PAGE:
But traits, whatever they meant, had always been a part of her life—Especially after the divorce. Linda shared that she is especially challenged by sensory input. In such instances she regulates herself using a variety of strategies, including wrapping herself in a blanket.


Caitlin and Linda both point out that Kevin, despite his running from both his and Michael’s diagnoses, never ran from his other responsibilities. After the divorce, he was always there for the kids, and he and Linda worked amicably together to raise them. Through time, Kevin faced up to both his and Michael’s diagnoses, eventually allowing himself to get diagnosed.

It meant a lot, and Linda started to trust him like never before.

For instance, she told me a story of when they were young, and she had written him a long, fervent, passionate love letter; one that ended with the declaration that they were soulmates. Kevin’s only response at the time was to hand it back and tell her that she had spelled the word, “wrapped,” wrong.

Now both knew that there had never been any intent to hurt her feelings.

But all these positive, post-divorce all had a sour note for Caitlin. She believed her parents belonged together.


While on the subject of relationships, I asked Caitlin a question I was dying to pose: “And your boyfriend has it too? Are you that used to our way of processing? And might you be subconsciously shortchanging potential boyfriends who are not on the spectrum?” It was a new idea for Caitlin, and she agreed to consider it. But she also knew of one justification—one attribute—to explain her attraction to spectrumites.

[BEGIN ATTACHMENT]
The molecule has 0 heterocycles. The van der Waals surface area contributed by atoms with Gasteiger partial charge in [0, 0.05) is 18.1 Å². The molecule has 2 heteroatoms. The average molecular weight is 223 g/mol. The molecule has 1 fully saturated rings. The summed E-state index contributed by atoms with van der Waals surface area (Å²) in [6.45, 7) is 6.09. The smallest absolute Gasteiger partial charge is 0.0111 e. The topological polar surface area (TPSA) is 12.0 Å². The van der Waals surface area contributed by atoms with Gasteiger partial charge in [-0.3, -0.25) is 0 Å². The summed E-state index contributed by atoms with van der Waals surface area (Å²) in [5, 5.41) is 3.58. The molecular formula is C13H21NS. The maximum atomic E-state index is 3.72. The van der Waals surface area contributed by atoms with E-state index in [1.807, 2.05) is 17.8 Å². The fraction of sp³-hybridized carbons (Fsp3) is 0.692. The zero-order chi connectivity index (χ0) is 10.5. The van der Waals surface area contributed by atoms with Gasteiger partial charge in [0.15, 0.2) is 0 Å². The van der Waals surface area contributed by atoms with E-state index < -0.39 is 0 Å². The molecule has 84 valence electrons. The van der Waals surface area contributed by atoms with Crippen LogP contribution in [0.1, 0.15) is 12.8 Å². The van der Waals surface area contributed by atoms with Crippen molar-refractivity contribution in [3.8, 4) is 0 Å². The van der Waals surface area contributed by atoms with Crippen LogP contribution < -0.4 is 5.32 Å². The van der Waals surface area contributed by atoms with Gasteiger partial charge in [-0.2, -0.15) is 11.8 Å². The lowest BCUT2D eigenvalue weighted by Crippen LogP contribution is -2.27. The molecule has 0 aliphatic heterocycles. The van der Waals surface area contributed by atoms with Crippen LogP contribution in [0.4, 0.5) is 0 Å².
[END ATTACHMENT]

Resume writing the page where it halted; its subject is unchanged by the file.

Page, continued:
“(You guys) don’t lie.”


One morning, fifteen years after the divorce, Linda woke up from a nightmare. In her dream, Kevin had remarried—someone else. It really ticked her off.

They were soon back together.

And five years ago, Linda and Kevin remarried (Yes, that’s Caitlin, crying, in the background of the below wedding photo).

<p>Linda and Kevin’s 2nd marriage ceremony</p>

Linda and Kevin’s 2nd marriage ceremony

Courtesy of the Carmody family


I asked Linda why she stayed, given that there were so many better places to live where she would feel more accepted for her behavioral differences.

For better or for worse, I’d already established a foothold in the community,” she said, making sense—while also sounding a little sad.

But then she looked at Caitlin and smiled. “And I got to work with my daughter.”

Well on her way to becoming a clinical professional herself, Caitlin—as yet—has staked no such claim. She says will not stay in Green Bay. I sensed that Linda is reluctantly happy for her.


The folks at SBH see patients, argue with the bullies next door (at a well-known radio station, who refuse to stop using SBH’s parking spaces), and file paperwork for reimbursement from insurance companies. Whether or not they’re the best choice for consumers is unknown to me.

But I would bet that when faced with an unknown behavior, that SBH (alone?) will err on the side of acceptance, respect, and welcoming. In their field, their wiring, and their lives…are a competitive advantage.


Michael John Carley is the Founder of GRASP, a school and business consultant, and the author of “Asperger’s From the Inside-Out” (Penguin/Perigee 2008), “Unemployed on the Autism Spectrum,” (Jessica Kingsley Publishers 2016), and upcoming, “The Book of Happy, Positive, and Confident Sex for Adults on the Autism Spectrum…and Beyond!” He also writes the more national Huffington Post column, “Autism Without Fear.” For more information on Michael John, you can go to To subscribe to his columns and newsletter, or to suggest stories within the Green Bay area, please click here, fill out the contact form, and check off the box at the bottom that reads, “Yes. Please include me on the event mailing list.”